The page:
Teachers’ conflicts in implementing comprehensive sexuality education: a qualitative systematic review and meta-synthesis

Literature Reviews
p. 1-22
Periodical title
Tropical Medicine and Health, 51, 18 (2023)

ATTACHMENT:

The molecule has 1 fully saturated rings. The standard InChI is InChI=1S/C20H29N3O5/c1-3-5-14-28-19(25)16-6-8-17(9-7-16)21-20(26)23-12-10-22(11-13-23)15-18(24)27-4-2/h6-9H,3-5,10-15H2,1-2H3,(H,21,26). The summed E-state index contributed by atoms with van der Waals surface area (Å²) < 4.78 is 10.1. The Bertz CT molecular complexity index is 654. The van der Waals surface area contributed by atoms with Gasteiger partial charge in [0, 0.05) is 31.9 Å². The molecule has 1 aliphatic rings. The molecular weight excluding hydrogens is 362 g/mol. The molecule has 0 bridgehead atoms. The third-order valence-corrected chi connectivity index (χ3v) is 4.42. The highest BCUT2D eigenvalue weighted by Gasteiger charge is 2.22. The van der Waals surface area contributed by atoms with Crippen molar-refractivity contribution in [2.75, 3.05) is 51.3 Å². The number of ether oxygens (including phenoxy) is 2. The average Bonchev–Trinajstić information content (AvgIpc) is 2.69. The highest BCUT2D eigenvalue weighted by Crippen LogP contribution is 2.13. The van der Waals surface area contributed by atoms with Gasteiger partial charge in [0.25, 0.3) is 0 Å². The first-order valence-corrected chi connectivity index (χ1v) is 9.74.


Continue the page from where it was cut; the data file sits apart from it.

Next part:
Comprehensive sexuality education (CSE) enables children and young people to learn about the cognitive, emotional, physical, and social characteristics of sexuality. Teachers experience conflicts in teaching CSE due to different cultural and religious backgrounds. This qualitative systematic review aimed to describe the conflicts experienced by teachers in the implementation of CSE in schools. Furthermore, this study aimed to identify the causes of conflict among teachers in implementing CSE. This article focused on teachers’ conflicts in implementing CSE from 2010 to 2022. Online bibliographic databases, such as PubMed, Web of Science, and ERIC, were used to search for relevant articles. A total of 11 studies were included in the review. All 11 studies were conducted in countries with a predominantly Christian population. The majority of the studies were conducted in Africa. The study respondents included teachers, school principals, and school coordinators. The studies identified that CSE implementation is related to multiple conflicts, depending on the context of the country. Five themes on the causes of conflict emerged from the thematic meta-synthesis: (1) Hesitancy in talking about sex education among teachers due to the cultural and religious context; (2) non-integration of traditional sex education into comprehensive sexuality education, (3) fostering effective facilitation of CSE among teachers, (4) determining the appropriate age to start sex education, and (5) roles of stakeholders outside the school. This qualitative systematic review and thematic meta-synthesis highlighted several conflicts among teachers in CSE implementation. Despite the teachers having a perception that sex education should be provided, traditional sex education has not yet transformed to CSE. The study findings also emphasize the need to identify the teacher’s role in CSE implementation. The thematic meta-synthesis also strongly reflected the context of Christianity in Europe and Africa; thus, further research on the religious context in other regions is needed.

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